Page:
Using his small chainsaw like a surgeon’s scalpel or a sculptor’s blade, Dad notched and trimmed the logs to fit like a Lincoln-Logs puzzle. He had welded a boom to fit on the front of their Chevy Blazer so, using the Blazer’s winch, it only took two people to lift the logs and set them in place. It took two summers to finish the project, with many helpers pitching in when we could. The result is a work of art that is a testament to Roger and Faye’s lives and spirits.
Over the course of the remainder of his retirement my dad had numerous tasks and pastimes to keep himself busy. With their motorhome and travel trailer he and Mom traveled all over the country, from Alaska to Florida and from Maine to California. And when he was home, he was always fixing things around the house or working on his two main hobbies, wood carving and knitting, and became a true master at both. From the two businesses he had operated, Dad knew virtually everyone in Isle and the surrounding area, and whenever a friend or relative or even total strangers at times, came to him asking for help, he never refused. I’ll talk more about that later. All through this thread of his life, the love and partnership my two parents shared was a constant.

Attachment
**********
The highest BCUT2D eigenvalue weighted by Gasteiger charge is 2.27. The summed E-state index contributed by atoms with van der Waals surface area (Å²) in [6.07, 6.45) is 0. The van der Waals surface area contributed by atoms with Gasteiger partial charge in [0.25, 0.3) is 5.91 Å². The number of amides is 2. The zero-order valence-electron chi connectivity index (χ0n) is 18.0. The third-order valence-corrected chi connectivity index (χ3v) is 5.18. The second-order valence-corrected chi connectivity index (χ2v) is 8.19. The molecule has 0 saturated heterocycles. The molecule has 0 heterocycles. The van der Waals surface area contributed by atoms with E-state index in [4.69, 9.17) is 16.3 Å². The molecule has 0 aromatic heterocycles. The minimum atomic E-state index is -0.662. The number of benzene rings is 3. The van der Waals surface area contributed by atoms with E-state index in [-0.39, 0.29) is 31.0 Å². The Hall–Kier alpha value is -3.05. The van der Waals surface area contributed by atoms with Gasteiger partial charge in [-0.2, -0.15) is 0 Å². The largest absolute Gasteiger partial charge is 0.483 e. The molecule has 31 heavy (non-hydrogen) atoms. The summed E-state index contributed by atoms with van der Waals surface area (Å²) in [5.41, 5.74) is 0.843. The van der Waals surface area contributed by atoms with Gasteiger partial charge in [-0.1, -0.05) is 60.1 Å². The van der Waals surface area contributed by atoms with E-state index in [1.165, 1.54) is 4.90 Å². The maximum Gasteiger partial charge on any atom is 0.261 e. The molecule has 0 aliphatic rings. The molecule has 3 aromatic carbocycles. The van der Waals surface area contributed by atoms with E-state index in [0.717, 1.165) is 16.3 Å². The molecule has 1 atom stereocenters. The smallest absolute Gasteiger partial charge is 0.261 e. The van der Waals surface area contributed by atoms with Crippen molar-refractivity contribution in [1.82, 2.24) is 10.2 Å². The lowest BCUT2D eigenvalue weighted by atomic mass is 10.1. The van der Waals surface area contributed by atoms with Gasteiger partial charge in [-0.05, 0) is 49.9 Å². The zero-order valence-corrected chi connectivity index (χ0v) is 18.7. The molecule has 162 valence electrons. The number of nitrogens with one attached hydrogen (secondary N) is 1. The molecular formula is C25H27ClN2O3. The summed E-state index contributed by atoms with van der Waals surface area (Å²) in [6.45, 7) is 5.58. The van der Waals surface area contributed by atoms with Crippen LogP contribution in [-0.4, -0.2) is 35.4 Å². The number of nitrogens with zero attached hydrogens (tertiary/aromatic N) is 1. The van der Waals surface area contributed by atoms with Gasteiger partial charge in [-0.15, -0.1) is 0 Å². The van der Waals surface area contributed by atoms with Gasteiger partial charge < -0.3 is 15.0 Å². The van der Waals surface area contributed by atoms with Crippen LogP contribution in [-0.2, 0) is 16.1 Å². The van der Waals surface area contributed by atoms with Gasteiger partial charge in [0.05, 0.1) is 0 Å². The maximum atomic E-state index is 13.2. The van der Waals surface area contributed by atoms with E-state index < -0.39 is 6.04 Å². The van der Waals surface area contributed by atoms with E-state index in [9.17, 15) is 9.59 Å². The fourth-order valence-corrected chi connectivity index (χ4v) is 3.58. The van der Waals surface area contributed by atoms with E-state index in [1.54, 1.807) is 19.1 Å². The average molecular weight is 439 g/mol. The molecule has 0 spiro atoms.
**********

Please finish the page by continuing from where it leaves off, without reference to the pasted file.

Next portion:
So that’s the life we’ve come here to remember and celebrate today. I know some of you are here to say goodbye to an old friend and others may be just getting to know him. For the three of us, my sisters and I, now that both of our parents are gone, we’re entering into what my cousin Kurt calls the beginning of a new phase of our Rite of Passage. First there’s the denial, then there’s the grieving, and then the period of feeling like a ship without an anchor. In reality, I think these three stages happen simultaneously and with different levels of intensity for each of us. And for some people, at some point during this process, they receive a clear call to carry on their parent's Mission.
I’m not saying that I’ve received that call, but I’ve thought a lot about whether or not my father had a mission and what it might be. My conclusion is that if Roger had a mission, it was simply to serve, like he served his country in World War II. In his working life here in Isle he served the community as a business man, a provider of goods and services and jobs. In his social life he served the community through his support for his church. At one time or another he served as Scoutmaster to the local Boy Scout Troup, Commander of the local American Legion post and Grand Master of the local Masonic Lodge. In his family, of course, he served us by providing for our needs and loving us. Even his hobbies were used in service at some times – like when he participated in a project to knit sweaters for refugee children.